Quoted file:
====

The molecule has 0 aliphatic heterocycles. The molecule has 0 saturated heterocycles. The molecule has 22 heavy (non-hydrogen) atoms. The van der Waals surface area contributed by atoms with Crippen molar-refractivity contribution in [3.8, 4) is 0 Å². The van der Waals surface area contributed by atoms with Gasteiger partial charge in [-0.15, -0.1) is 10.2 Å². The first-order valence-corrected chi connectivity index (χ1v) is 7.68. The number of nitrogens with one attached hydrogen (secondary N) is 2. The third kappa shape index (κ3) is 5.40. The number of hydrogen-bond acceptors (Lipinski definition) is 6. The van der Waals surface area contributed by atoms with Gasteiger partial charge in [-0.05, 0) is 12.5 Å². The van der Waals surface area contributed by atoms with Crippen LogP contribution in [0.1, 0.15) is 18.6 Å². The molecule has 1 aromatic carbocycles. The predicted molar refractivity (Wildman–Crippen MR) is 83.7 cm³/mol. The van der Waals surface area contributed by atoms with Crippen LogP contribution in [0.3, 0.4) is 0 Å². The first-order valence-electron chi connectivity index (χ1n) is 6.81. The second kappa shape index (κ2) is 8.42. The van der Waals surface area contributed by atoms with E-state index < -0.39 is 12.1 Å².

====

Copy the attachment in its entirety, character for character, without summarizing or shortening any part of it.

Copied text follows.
The molecule has 0 aliphatic heterocycles. The molecule has 0 saturated heterocycles. The molecule has 22 heavy (non-hydrogen) atoms. The van der Waals surface area contributed by atoms with Crippen molar-refractivity contribution in [3.8, 4) is 0 Å². The van der Waals surface area contributed by atoms with Gasteiger partial charge in [-0.15, -0.1) is 10.2 Å². The first-order valence-corrected chi connectivity index (χ1v) is 7.68. The number of nitrogens with one attached hydrogen (secondary N) is 2. The third kappa shape index (κ3) is 5.40. The number of hydrogen-bond acceptors (Lipinski definition) is 6. The van der Waals surface area contributed by atoms with Gasteiger partial charge in [-0.05, 0) is 12.5 Å². The van der Waals surface area contributed by atoms with Crippen LogP contribution in [0.1, 0.15) is 18.6 Å². The molecule has 1 aromatic carbocycles. The predicted molar refractivity (Wildman–Crippen MR) is 83.7 cm³/mol. The van der Waals surface area contributed by atoms with Crippen LogP contribution in [0.3, 0.4) is 0 Å². The first-order valence-electron chi connectivity index (χ1n) is 6.81. The second kappa shape index (κ2) is 8.42. The van der Waals surface area contributed by atoms with E-state index < -0.39 is 12.1 Å².